Download Tomorrow’s Top App—Today
PROVO, Utah – May 05, 2020 – As the use of smartphone apps have become second-nature in today’s world, the Rollins Center for Entrepreneurship and Technology challenges BYU’s budding student developers to create the next top app by competing in its annual App Competition. The App Competition kickoff began on 31 October 2019 and ended on 2 March 2020, giving students four months to create a new, unique app. Despite tough competition from other teams, two students who created Stockmotion, an app that teaches users how to invest, walked away with the top prize and $3,200.
“We left the competition feeling super excited to keep working on our app and make it even better,” says Bo Bleyl, a senior studying computer science from Richmond, Virginia, and one of the founders of Stockmotion. “We are hoping to turn our app into a business that can make a difference in financial literacy.”
Bleyl and his teammate, Kaden Beckstead, a computer science senior from Parker, Colorado, came up with the idea after getting frustrated with what they felt were the poor habits other investing apps were teaching users. Together, they built an app that educated users on how to invest in a game-like form, making investing easy and accessible for any individual learning about the stock market.
D-AI-SY, a dating app that utilizes machine learning to connect people in better matches, placed second in the competition. Jason Messer, the founder of the app, got the idea after taking a deep-learning artificial intelligence class at BYU. “I discovered that it was possible for artificial intelligence to learn individual’s preferences and tell you if you thought someone was appealing or not,” says Messer, a computer science senior from Castle Rock, Colorado. Messer and his team walked away with $2,600 in prize money.
The team behind the app Recipe Pallete took home $2,000 for placing third in the competition. The app modifies recipes to work for different dietary needs. Peter Garrow, an information systems graduate student and Rochester, New York, native, came up with the idea for the app after frequently using the popular recipe website Allrecipes. He would spend hours scrolling through the comments to find the best modifications to the original recipe.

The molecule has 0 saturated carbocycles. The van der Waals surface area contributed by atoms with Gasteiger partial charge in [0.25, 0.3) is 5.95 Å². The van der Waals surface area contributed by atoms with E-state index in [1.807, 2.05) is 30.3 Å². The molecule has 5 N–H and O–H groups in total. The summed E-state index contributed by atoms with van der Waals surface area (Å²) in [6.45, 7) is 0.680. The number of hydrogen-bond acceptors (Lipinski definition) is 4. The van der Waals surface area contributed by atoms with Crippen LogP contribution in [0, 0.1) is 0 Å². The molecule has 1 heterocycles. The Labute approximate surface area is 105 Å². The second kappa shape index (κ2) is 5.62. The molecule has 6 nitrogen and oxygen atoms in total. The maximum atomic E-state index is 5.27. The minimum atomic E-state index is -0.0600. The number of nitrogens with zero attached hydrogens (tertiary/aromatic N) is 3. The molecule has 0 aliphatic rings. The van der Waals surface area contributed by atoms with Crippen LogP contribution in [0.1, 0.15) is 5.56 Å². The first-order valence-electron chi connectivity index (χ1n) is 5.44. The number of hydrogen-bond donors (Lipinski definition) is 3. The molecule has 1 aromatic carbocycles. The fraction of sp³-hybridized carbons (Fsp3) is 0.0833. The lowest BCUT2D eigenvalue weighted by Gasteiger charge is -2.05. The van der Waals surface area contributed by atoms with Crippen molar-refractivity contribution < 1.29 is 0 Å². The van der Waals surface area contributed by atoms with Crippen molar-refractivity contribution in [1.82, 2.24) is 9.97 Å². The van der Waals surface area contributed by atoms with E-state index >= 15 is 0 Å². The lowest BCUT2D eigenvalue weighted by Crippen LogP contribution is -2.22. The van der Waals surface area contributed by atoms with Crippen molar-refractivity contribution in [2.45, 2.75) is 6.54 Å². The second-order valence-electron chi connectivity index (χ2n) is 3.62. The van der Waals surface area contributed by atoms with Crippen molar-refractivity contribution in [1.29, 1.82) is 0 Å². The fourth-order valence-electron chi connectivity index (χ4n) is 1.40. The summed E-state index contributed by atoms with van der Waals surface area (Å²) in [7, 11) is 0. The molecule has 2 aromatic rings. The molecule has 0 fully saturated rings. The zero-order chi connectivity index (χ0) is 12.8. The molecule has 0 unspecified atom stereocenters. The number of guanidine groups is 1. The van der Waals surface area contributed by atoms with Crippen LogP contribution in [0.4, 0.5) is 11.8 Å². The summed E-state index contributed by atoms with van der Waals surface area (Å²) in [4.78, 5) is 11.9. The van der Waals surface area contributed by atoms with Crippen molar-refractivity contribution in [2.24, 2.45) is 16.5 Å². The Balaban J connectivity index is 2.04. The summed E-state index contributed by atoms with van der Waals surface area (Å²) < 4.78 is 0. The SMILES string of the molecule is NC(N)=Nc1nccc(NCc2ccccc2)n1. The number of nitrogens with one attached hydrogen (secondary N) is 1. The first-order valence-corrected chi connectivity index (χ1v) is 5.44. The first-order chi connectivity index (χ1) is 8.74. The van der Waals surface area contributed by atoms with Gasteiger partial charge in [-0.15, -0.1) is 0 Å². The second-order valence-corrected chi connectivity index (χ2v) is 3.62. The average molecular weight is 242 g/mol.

Garrow and his team created an app that allows individuals to find the modifications they need without spending hours searching through comments. “Recipe Palette is about adding version control to the online recipe-sharing experience,” says Garrow.
Teams prepared by building, developing, and promoting their apps during the four-month competition. Additionally, teams created surveys and received feedback from users about their products, and learned what others wanted and liked about their ideas, which allowed them to reevaluate and adjust as needed.
Each app submitted to the competition was judged based on quality in three areas: construction and utility, design, and analytics. Judges also looked for teams with solid business plans to turn their apps into future businesses.
“The App Competition encourages students to go beyond classroom assignments and create apps that are interesting and helpful to people,” says Rollins Center academic director Steve Liddle. “I have seen students who competed in the App Competition go on to work at companies like Apple and have seen others build companies using the app they designed for the competition.”
The App Competition provided an opportunity for BYU students to create a new app and was an experience they won’t forget. “Being a part of the App Competition was probably one of my personal highlights of my experience here at BYU,” say Messer.
Media Contact: Chad Little (801) 422-1512
Writer: Nikaela Smith